Torosaurus genus to be reclassified Triceratops. – [Retrospective Post]

2/3/2012 – A New Article has been published in the Journal PLoS ONE which refutes the claim that Torosaurus is Triceratops, well worth a read if you’re interested in this:

Triceratops prorsus

Image via Wikipedia

John Scannella and Jack Horner, two researchers at the Museum of the Rockies, Montana have recently published a paper in the Journal of Vertebrate Paleontology entitled “Torosaurus Marsh, 1891, is Triceratops Marsh, 1889 (Ceratopsidae: Chasmosaurinae): synonymy through ontogeny” which has caused a firestorm in the internet community thanks to the mainstream media headline writers not reading the articles they are headlining. We must forgive them however as they are out to sell papers and make money, not tell the truth!

The paper argues that the two genuses (Torosaurus and Triceratops) which have been separate entities for over a century are in fact the juvenile and adult growth stages of the same taxon – but why?

The discovery centres around the study of over 50 specimens of the two genuses and both macro-scale comparative anatomy and micro-scale histology (study of the bone structure) of the skulls of the animals.

The big hitting piece (or should that be most obvious) of evidence is the hypothesised opening up of the parietal fenestre found in Torosaurus which are not included in the usual image of Triceratops with a short, solid shield. The parietal fenestre are the holes visible in the shield at the back of the head. On closer examination, many of the available Triceratops specimens showed signs of an incipient fenestre forming initially at the margin of the shield and then “migrating” toward their later place in Torosaurus as the shield grew around them, the shape of the thinned region being near circular and expanding with growth.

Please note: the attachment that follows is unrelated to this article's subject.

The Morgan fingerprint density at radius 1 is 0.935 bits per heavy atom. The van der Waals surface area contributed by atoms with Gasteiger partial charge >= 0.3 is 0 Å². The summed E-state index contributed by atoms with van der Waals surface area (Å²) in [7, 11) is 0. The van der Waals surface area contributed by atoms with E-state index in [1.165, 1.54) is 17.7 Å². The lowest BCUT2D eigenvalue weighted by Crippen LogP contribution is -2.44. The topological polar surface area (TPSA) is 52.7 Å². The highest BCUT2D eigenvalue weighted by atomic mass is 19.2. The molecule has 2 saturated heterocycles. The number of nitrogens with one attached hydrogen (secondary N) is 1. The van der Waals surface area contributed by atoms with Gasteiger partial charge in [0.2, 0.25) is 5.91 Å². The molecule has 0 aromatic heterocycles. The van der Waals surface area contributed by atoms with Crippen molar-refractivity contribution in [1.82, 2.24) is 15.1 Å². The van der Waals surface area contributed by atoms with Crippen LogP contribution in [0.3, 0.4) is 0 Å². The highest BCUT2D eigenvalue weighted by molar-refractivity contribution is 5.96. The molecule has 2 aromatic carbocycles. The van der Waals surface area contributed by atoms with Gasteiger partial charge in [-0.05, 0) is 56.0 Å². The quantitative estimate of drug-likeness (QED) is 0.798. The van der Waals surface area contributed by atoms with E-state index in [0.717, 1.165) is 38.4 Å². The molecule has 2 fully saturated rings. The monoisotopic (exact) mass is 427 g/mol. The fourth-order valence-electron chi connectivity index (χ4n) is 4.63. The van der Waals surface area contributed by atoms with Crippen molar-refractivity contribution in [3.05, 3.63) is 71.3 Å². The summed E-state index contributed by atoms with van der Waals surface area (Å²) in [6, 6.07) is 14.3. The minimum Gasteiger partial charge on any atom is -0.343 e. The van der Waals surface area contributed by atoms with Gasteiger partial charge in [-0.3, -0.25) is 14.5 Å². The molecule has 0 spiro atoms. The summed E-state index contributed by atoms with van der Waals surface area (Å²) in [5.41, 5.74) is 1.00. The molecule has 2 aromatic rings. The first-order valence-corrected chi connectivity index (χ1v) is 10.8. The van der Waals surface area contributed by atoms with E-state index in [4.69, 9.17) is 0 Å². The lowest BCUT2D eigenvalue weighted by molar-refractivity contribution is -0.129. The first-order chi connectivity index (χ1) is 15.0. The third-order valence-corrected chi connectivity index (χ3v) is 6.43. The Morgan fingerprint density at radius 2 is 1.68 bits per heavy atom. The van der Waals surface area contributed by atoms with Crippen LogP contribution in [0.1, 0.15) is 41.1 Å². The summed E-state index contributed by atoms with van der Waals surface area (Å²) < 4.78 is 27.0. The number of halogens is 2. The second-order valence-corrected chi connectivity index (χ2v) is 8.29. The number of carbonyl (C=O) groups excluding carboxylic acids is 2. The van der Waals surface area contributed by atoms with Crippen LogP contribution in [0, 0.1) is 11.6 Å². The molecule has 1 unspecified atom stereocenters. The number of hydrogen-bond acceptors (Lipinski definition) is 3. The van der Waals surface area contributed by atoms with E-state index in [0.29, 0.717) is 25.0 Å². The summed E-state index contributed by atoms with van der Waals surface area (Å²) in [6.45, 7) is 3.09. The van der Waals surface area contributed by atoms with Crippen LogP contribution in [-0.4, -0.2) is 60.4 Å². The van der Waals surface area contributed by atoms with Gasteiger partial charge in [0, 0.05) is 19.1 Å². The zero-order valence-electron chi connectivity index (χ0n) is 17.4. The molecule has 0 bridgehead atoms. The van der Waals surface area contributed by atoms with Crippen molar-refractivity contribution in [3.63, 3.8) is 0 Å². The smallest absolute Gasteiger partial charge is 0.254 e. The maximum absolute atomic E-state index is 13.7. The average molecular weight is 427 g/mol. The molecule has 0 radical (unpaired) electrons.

Proposed Ontological sequence from Triceratops (a-i) through to Torosaurus (j,k) scale bars 10cm

Proposed Ontological sequence from Triceratops (a-i) through to Torosaurus (j,k) scale bars 10cm (from fig. 3 of Scannella & Horner, 2010)

Other evidence that bolsters the researchers’ hypothesis includes the fact that up until this point, no juvenile, or even infantile skulls of Torosaurus have been confirmed. Inclusion of the Triceratops juveniles and the proposed growth sequence does accommodate this observation.

What are the implications of this research? well first off this isn’t the first case of an ontogenic synonymy (two or more species being found to be one), not even within the one formation from which Triceratops is known, with a citation in the paper for another article by Horner and others regarding other Hell Creek Formation dinosaurs. (unfortunately I couldn’t find an online copy so cannot give details).

The research also means that there is more support for a decline in the diversity of the dinosauria in the mid to late cretaceous, as there is now one less species surviving to the end of the cretaceous and coming face to face with the dinosaur’s bolide nemesis.

What this article does illustrate though is how careful palaeontologists have to be when it comes to their research, as we only have the fossils or trace fossils to work with, and because of the extreme rarity of fossilisation we cannot be guaranteed a complete ontological sequence of skeletons. When this is combines with events such as the great bone rush (both Torosaurus and Triceratops were described by O.C. Marsh during this time.) it can be easy to pidgeon hole specimens to such an extent that you end up splitting one into two!

As to the name change, because Torosaurus was named two years after Triceratops and taxonomy is done according to the Linnean system, the first name is kept. Hence Triceratops gets to live on, while Torosaurus is no longer a valid genus name.

This Story Features in  PalaeoNews : Webisode 1 (28th July – 3rd Aug)


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